Some of the US’s top neuroscientists have responded with cautious optimism to a detailed presentation from pharmaceutical maker Biogen about an experimental drug that appears to slow the brain’s deterioration in the early stages of Alzheimer’s disease, reports The Washington Post. Despite conflicting data from two identical studies, Biogen said the drug, known as aducanumab, appears to reduce the build-up of a key substance associated with the onset of dementia.
The company offered the scientific community a more detailed and complete look at the data during a live-streamed presentation at the Clinical Trials on Alzheimer’s Disease conference in San Diego.
R Scott Turner, director of Georgetown University’s Memory Disorders Programme, which partnered in the study, said the presentation made a good case that the drug offers the best hope for the first significant treatment for the disease since 2003, when the US Food and Drug Administration approved memantine, which is commonly marketed as Namenda and relieves some of the symptoms of dementia.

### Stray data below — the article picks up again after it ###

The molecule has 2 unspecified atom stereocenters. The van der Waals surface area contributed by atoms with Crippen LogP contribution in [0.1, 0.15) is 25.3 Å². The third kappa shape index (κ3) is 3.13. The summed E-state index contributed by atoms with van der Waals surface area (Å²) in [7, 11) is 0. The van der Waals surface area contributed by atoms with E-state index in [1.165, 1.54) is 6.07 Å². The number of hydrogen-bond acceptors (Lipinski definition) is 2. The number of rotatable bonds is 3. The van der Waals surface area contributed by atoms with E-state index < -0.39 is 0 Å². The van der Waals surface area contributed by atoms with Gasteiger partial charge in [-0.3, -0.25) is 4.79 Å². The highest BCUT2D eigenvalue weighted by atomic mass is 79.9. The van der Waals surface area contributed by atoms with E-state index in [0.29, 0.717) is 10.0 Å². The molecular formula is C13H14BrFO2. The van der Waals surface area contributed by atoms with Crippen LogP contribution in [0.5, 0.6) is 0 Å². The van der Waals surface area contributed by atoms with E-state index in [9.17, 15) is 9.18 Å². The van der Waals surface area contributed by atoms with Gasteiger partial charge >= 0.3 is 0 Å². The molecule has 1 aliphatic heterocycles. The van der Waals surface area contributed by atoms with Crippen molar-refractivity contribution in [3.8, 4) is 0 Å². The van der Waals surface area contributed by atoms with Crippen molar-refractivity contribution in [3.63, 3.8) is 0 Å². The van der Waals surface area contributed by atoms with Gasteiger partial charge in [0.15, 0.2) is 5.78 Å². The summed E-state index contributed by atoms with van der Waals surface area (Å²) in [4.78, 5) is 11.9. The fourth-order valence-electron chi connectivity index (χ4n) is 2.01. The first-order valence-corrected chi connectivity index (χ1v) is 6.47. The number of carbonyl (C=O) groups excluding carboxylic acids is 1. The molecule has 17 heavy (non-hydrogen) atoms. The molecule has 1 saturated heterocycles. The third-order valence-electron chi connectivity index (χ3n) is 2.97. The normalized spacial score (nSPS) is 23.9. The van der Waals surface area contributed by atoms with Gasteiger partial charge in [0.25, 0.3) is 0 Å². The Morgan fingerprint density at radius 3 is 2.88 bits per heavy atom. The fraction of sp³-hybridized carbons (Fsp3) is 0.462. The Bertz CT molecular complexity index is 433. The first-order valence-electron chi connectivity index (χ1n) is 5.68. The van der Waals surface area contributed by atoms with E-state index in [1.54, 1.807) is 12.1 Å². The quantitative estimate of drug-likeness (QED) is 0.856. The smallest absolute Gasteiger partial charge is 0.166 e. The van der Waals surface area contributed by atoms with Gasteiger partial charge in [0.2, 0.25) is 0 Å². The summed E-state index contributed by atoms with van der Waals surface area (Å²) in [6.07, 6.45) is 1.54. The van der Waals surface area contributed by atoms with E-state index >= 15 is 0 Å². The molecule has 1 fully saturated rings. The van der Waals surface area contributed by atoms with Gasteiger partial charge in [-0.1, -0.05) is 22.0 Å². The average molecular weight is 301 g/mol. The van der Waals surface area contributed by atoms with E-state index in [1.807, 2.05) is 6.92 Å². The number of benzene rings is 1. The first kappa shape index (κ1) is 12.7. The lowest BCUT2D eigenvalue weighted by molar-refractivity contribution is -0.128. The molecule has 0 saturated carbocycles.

“The aducanumab results presented today are truly exciting and represent a major breakthrough in the treatment of Alzheimer’s disease,” Turner said in the report. “This study proves that we are on the right track to developing more effective, disease-modifying treatments designed to stop or slow memory decline in the earliest disease stage – when patients are still relatively independent in their daily functions.”
Biogen has said it plans to seek FDA approval early next year. If approved, the drug would become the first to treat the underlying pathology of the dementia-causing disease.
The report says the announcement comes about two months after the pharmaceutical company announced that after taking a second look at data from one of its studies deemed to have been a failure – and hearing anecdotal experience from study participants and their caregivers – the drug had in fact shown evidence of effectiveness.
The drug appears to allow people in the early stages of Alzheimer’s disease to continue independently going about their daily business longer than people who didn’t take it. By one standardised measure of such functioning, the drug appears to slow the rate of deterioration by 40%, the study found.The Washington Post report The Lancet Neurology article